China to Send First Crewed Mission to Mars in 2033
China is working on a space program that involves five crewed flights to Mars until 2043. The first is scheduled for 2033. In the future, the country wants to create a permanent base on the planet for humans to live there.
At the Global Space Exploration Conference, the head of the China Academy of Launch Vehicle Technology (CALT), Wang Xiaojun, said that China had planned a crewed flight to Mars in 2033. Crewed launches will take place in 2033, 2035, 2037, 2041, and 2043.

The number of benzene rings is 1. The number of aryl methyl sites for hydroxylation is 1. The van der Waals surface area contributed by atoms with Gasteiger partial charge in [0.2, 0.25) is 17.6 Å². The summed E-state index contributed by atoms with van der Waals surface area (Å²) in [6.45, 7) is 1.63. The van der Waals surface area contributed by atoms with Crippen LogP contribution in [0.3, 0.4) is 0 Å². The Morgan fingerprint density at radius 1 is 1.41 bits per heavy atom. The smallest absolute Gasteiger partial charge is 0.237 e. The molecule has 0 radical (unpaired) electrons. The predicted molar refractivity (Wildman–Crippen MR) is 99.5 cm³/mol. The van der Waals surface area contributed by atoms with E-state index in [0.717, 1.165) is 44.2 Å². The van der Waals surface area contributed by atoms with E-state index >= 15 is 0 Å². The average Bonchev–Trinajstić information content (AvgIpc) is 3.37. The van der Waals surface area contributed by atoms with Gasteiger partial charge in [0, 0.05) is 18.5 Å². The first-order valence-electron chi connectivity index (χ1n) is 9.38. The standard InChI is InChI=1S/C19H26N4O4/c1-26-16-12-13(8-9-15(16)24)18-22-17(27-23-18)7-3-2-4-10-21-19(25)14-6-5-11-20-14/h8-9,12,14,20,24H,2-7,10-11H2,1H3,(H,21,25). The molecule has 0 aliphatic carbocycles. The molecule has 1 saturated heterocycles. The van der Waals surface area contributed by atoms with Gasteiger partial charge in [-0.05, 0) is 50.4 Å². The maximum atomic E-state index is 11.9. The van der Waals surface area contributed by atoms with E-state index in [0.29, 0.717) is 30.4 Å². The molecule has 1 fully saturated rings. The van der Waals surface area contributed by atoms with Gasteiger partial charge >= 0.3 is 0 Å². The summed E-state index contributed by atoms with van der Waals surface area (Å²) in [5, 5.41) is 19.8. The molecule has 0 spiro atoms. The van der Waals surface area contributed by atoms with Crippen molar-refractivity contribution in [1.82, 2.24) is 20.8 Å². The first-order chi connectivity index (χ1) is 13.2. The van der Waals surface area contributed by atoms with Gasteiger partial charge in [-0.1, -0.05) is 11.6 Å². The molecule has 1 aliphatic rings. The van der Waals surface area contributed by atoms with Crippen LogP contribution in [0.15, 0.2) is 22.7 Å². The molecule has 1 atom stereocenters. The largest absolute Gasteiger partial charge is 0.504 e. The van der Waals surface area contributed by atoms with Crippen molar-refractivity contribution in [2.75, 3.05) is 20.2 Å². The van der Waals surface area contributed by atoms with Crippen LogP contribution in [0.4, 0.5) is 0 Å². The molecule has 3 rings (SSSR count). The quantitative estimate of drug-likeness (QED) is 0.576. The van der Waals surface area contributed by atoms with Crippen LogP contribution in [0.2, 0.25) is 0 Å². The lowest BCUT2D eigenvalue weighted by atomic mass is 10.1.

China intends to first send robots to explore the sites of the Red Planet, which are likely to receive a permanently habitable base and resource extraction systems. For starters, China plans to deliver Mars soil samples to Earth in 2030 during an uncrewed mission. The long-term plan is to use the potential resources of the Red Planet: to extract water from the depths, synthesize oxygen, and generate electricity.
During mission implementation, China will need to send robots into space and create technology for sending astronauts to Earth.
China's plans also include a "third phase" in which flights to Mars will become commonplace. In the future, it will be possible to use multiple space stations to create a "sky ladder" of stops for travelers on the way to Mars.
To reduce travel time, spacecraft will have to use nuclear energy in the form of heat and electricity in addition to traditional rocket fuel.